Besides the glorious beaches and the world renowned archaeological site, Tulum has yet another attraction you should visit: the astonishing Sian Ka’an Biosphere Reserve. If you’re interested in ecotourism, consider yourself a conscious traveler, and you care about the environment, then visiting Sian Ka’an is for you. Interestingly enough, this section of land along the Caribbean sea has a fascinating story to tell. Here are our top 10 fun facts about Sian Ka’an.
1. A gift from above
In the ancient language of the Mayan people who once inhabited this region, Sian Ka’an means “Origin of the Sky”.
2. The bigger the better
Sian Ka´an is one of Mexico’s largest protected areas, established across roughly 1,300 000 acres (600,00 hectares) of intricately linked marine, coastal and terrestrial ecosystems – taking up approximately 10% of the State of Quintana Roo.
3. Yucatan’s cultural heritage
The area was declared a World Heritage Site in 1987 by UNESCO, essentially putting Sian Ka’an tours at the top of the international travel community’s to-do list. This title is only given to sites with highly natural or cultural value for the general heritage of humanity.
4. Wonderful wildlife
The diversity of life in the reserve is exceptional. The tropical forests are home to charismatic mammals such as Jaguar, Puma, Ocelot and Central American Tapir. The property also provides habitat for a large number of resident and migratory bird species – perfect for bird watching. There is also a great diversity of marine life, including the West Indian Manatee, four species of nesting marine turtles (yes, swimming with turtles is possible!) and hundreds of fish species.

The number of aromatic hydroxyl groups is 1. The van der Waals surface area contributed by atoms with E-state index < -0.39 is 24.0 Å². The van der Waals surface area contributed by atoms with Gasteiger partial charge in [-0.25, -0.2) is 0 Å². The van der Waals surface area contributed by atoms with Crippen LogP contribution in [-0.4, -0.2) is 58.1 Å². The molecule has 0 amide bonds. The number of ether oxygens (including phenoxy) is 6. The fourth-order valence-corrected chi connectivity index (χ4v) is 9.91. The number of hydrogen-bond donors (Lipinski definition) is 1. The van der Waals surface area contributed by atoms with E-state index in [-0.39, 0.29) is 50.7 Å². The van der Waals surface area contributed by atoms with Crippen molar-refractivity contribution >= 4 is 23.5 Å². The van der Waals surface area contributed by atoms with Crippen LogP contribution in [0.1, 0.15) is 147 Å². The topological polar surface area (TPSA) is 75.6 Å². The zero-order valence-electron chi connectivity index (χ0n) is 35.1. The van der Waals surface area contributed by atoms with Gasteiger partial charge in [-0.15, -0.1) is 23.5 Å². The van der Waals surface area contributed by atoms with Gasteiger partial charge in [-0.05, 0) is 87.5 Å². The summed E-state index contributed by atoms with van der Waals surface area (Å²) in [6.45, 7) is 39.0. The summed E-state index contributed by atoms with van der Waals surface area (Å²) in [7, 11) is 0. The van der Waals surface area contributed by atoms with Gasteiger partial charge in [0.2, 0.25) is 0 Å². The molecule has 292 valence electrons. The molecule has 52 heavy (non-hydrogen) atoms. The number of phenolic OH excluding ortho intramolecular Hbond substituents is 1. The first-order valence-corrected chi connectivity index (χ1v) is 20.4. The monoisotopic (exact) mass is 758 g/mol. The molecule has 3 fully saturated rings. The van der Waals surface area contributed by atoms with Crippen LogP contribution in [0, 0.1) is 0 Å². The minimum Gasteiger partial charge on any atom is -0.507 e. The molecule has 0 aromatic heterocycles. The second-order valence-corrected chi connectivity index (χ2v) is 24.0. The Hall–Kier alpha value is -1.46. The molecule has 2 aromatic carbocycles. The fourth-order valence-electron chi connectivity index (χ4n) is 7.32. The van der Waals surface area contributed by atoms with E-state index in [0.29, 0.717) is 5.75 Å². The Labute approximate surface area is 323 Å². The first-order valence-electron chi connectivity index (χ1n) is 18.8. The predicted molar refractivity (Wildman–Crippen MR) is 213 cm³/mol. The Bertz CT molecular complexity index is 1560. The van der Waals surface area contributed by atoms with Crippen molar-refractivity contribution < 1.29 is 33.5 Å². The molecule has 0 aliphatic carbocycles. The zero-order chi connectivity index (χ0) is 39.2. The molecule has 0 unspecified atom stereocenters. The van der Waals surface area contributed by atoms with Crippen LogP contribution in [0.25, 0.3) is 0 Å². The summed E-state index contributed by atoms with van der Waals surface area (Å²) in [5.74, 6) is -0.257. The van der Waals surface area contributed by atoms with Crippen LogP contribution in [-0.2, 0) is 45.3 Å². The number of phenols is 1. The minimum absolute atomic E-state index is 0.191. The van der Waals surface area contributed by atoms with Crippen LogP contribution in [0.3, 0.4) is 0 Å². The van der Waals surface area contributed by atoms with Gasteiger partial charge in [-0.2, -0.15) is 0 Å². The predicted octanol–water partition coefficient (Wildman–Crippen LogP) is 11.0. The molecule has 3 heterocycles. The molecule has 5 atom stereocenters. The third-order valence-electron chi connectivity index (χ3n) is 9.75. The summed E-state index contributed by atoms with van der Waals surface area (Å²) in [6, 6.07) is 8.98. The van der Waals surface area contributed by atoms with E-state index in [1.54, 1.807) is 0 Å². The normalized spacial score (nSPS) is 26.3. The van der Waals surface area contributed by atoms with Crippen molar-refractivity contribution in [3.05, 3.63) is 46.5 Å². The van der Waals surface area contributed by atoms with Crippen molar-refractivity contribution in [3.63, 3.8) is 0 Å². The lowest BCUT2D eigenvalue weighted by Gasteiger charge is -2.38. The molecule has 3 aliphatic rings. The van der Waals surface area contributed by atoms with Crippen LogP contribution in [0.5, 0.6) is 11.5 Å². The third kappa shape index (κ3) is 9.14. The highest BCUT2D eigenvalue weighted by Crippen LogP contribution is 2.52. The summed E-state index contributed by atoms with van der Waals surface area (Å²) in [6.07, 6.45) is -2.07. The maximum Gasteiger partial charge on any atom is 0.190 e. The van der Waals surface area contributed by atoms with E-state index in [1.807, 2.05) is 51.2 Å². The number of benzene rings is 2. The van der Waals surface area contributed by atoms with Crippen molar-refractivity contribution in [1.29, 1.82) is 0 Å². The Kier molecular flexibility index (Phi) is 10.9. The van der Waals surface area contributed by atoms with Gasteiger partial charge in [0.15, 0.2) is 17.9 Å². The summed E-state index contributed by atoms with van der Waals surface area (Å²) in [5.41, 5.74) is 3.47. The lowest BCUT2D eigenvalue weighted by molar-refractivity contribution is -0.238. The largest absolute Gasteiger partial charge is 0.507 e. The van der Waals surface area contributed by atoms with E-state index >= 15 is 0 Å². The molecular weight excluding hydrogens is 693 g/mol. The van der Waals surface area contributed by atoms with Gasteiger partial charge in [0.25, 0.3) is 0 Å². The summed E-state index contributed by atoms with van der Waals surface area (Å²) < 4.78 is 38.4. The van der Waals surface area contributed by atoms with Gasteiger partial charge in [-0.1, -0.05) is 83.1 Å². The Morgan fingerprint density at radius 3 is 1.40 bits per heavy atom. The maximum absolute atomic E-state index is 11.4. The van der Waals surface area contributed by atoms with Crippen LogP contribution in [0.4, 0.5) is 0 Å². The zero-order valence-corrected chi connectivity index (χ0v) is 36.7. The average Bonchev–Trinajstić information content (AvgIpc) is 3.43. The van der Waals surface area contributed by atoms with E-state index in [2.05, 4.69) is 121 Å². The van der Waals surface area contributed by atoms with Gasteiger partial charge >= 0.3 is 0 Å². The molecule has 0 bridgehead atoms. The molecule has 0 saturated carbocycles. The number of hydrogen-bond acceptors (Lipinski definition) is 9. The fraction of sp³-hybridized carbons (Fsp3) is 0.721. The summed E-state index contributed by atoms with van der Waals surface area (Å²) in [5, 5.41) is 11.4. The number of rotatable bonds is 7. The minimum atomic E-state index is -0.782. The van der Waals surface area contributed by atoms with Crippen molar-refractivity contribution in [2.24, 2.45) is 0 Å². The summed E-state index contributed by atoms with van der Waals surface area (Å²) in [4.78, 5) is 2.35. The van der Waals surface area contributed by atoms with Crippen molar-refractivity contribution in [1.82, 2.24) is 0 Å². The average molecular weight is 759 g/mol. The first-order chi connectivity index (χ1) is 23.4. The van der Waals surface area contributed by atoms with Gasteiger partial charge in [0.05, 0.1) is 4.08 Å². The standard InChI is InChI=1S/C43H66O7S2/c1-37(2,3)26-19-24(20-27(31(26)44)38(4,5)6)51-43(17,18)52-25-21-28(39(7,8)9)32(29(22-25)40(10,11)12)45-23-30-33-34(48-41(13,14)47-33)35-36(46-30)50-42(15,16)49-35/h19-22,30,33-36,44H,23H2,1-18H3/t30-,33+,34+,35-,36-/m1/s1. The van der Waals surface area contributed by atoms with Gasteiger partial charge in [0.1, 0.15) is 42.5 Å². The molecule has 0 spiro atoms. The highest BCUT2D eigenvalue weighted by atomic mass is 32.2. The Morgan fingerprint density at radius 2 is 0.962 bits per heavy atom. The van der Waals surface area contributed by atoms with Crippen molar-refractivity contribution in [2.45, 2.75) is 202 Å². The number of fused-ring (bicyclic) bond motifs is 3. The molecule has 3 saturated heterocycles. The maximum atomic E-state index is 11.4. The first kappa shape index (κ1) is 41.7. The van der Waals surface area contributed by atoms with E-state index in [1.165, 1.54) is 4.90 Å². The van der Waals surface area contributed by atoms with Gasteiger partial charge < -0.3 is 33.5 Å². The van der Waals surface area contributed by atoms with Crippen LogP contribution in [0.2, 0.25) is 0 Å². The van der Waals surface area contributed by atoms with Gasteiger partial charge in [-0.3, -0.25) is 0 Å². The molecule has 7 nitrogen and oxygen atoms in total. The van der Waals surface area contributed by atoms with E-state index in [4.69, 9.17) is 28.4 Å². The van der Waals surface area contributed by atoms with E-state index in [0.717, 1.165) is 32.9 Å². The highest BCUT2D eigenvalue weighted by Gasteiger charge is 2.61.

5. Population zero
There are no indigenous groups within the Reserve. Most of the population (about 1,500 people) live in the fishing villages of Javier Rojo Gomez (Punta Allen) and Punta Herrero.
6. Unexpected guests
Bottlenose dolphins often frequent the waterways of the Biosphere. And there’s a great chance that you’ll get to witness entire families of these sweet mammals every day.
7. One of the most valuable natural environments this side of Mexico
About a third of the property is comprised of highly diverse and productive mangrove communities, which are vitally important to upholding and sustaining fisheries in the surrounding region.
8. A land of ruins
The gorgeous Mayan Pyramids at the Muyil archaeological site, is located on the mainland side of a lagoon in the reserve. It also happens to be one the oldest of Mayan sites, dating back to 300 BC.
9. Protective properties
Sian Ka’an also happens to be the owner of a self-protecting system that is unique to the Mexican coastline; the Mesoamerican Barrier Reef (the 2nd largest reef system in the world) shelters local mangrove forests and seagrass beds. These mangroves trap sediments, filter pollution, and serve as nurseries for many vertebrates and invertebrates in the reef – you can begin to understand why their protection is so important.
10. The real motivation
Seasonally speaking, it’s much like the rest of the Yucatan; the winter high season is cooler than the summer months, and the rainy season sees nighttime thunderstorms. The temperate climate means that visitors to the biosphere can get out and about most days, almost without fail, to bask in the glory of the natural beauty on offer.